Income splitting not the only good news; Recent federal tax announcement
Last week's federal government's announcement contained various measures that will put more money into the hands of families with kids under the age of 18. While much of the attention and discussion has focused on the "income splitting" proposal, there were a few other measures of some significance.
The Family Tax Cut Credit Otherwise known as "income splitting," the "family tax cut credit" is a new federal non-refundable credit worth up to $2,000 for couples with children under 18, effective for the current 2014 taxation year. It's calculated as the tax savings a couple could realize on the notional transfer of up to $50,000 of income from one spouse or partner to the other and capped at a maximum benefit of $2,000.
Enhanced Universal Child Care Benefit This monthly, taxable benefit rises to $160 per month for children under the age of six - up from $100 per month. In addition, a new benefit of $60 per month or up to $720 annually for children aged 6 through 17 is added, both effective Jan. 1, 2015.
But, the enhanced Universal Child Care Benefit (UCCB) is not a pure win as it will replace the existing Child Tax Credit. This credit, which will be eliminated in 2015, is currently based on $2,255 per child at the 15% credit rate or $338 per child.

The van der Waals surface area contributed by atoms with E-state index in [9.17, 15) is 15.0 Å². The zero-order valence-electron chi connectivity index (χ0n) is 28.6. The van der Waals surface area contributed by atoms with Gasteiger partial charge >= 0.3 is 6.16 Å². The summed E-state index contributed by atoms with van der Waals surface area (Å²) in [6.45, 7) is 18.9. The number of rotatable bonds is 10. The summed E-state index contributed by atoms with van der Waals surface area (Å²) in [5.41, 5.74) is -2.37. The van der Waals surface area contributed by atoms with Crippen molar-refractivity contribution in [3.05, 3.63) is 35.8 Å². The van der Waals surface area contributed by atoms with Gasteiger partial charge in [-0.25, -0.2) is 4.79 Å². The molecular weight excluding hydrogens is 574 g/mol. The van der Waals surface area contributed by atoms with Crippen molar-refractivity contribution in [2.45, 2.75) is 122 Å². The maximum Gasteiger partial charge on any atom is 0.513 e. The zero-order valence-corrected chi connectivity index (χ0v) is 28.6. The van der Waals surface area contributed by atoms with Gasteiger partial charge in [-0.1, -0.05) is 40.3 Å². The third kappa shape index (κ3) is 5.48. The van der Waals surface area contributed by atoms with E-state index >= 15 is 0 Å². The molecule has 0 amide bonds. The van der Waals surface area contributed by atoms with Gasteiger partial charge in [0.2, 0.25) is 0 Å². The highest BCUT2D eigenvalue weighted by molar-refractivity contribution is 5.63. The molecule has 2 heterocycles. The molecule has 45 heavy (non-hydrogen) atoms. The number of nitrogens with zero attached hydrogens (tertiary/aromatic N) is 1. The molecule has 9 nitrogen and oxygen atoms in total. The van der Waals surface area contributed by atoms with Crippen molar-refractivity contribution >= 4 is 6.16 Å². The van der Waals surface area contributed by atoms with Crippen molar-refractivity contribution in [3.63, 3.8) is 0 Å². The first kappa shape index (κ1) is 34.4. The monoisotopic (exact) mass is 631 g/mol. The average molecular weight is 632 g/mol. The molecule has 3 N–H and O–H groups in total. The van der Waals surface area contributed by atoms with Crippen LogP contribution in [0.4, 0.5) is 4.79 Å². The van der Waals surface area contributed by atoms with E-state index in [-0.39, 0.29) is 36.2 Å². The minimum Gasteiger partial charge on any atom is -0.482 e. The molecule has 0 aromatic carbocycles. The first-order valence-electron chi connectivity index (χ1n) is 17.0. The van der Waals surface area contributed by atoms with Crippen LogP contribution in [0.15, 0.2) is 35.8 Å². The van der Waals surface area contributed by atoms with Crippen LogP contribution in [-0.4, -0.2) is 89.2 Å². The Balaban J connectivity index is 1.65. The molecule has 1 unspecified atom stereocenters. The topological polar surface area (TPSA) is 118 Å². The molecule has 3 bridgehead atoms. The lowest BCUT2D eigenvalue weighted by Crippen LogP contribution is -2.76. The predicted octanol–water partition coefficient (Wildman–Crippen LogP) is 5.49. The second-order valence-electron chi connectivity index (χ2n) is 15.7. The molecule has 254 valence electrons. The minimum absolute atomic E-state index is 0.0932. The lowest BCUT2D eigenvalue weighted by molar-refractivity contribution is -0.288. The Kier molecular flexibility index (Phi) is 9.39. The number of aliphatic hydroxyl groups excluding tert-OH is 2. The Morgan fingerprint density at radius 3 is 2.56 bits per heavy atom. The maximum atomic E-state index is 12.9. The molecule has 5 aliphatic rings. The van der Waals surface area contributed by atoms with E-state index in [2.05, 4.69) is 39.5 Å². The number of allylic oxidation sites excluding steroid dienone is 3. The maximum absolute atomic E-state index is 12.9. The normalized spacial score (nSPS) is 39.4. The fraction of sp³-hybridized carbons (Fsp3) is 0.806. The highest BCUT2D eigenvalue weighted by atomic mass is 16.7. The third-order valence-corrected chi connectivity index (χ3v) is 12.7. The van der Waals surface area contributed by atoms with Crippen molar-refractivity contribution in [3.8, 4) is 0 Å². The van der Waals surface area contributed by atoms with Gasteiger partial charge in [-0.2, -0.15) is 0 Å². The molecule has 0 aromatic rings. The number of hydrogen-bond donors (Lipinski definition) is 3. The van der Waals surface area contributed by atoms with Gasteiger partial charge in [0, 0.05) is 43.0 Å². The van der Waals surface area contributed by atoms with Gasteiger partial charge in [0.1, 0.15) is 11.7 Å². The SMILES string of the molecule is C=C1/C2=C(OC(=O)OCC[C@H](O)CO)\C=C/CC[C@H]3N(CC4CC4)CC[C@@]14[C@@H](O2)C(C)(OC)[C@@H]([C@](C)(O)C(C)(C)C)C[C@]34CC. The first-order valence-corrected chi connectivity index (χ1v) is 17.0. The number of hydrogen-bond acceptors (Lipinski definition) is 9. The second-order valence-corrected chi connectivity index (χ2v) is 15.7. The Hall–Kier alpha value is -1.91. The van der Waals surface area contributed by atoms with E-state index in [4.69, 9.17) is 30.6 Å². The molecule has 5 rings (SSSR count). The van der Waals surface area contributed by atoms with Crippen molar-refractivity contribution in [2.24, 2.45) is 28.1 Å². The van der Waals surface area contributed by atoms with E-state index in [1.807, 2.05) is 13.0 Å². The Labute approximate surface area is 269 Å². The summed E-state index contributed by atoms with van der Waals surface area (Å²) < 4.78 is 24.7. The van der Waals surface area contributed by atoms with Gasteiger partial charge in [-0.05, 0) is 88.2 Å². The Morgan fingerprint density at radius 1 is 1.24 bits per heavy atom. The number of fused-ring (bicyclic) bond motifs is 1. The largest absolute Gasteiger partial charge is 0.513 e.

Child care expenses The child care expense deduction allows the lower-earner spouse or partner to deduct up to $7,000 per child under age seven, $4,000 for each child aged seven through 16 and $10,000 for children who are eligible for the Disability Tax Credit (DTC). Last week's proposal will increase the amounts by $1,000 each for 2015, such that the maximum amount would increase to $8,000 per child under age seven, $5,000 for each child aged seven through 16 and to $11,000 for children eligible for the DTC.
Doubling of the Children's Fitness Tax Credit The government also reconfirmed its commitment to double the Children's Fitness Tax Credit from its current limit of $500 per child to $1,000 effective immediately. Currently, this non-refundable credit is worth 15% or up $75 if you spend $500 on your kid's fitness activities. Beginning next year, in 2015, the credit will be refundable, meaning that even a low income individual who otherwise wouldn't pay tax could get back up to $150 ($1,000 X 15%) as a result of the credit.
Savings add up Taking the example of an Ontario family with five kids ranging in age from four through twelve. One parent is in the top federal tax bracket (29%) and the other is in the lowest federal bracket (15%). All five kids are in various sports and the family employs a fulltime nanny.
The couple will now be ahead by nearly $4,600 in 2015. The family tax cut credit will give them $2,000. An additional $1,200 will come as a result of the enhanced UCCB, calculated as an extra $60/month X 12 months X 5 kids, less 20% combined federal and Ontario tax at the lower earner's bracket, less 5 X $338, which represents the elimination of the Child Tax Credit in 2015.
Another $5,000 in additional child care deductions is worth a further $1,000 at the lower earner's tax rate of 20% while the doubling of the fitness credit adds another $375 (5 X $75) to the family's wallet in 2015.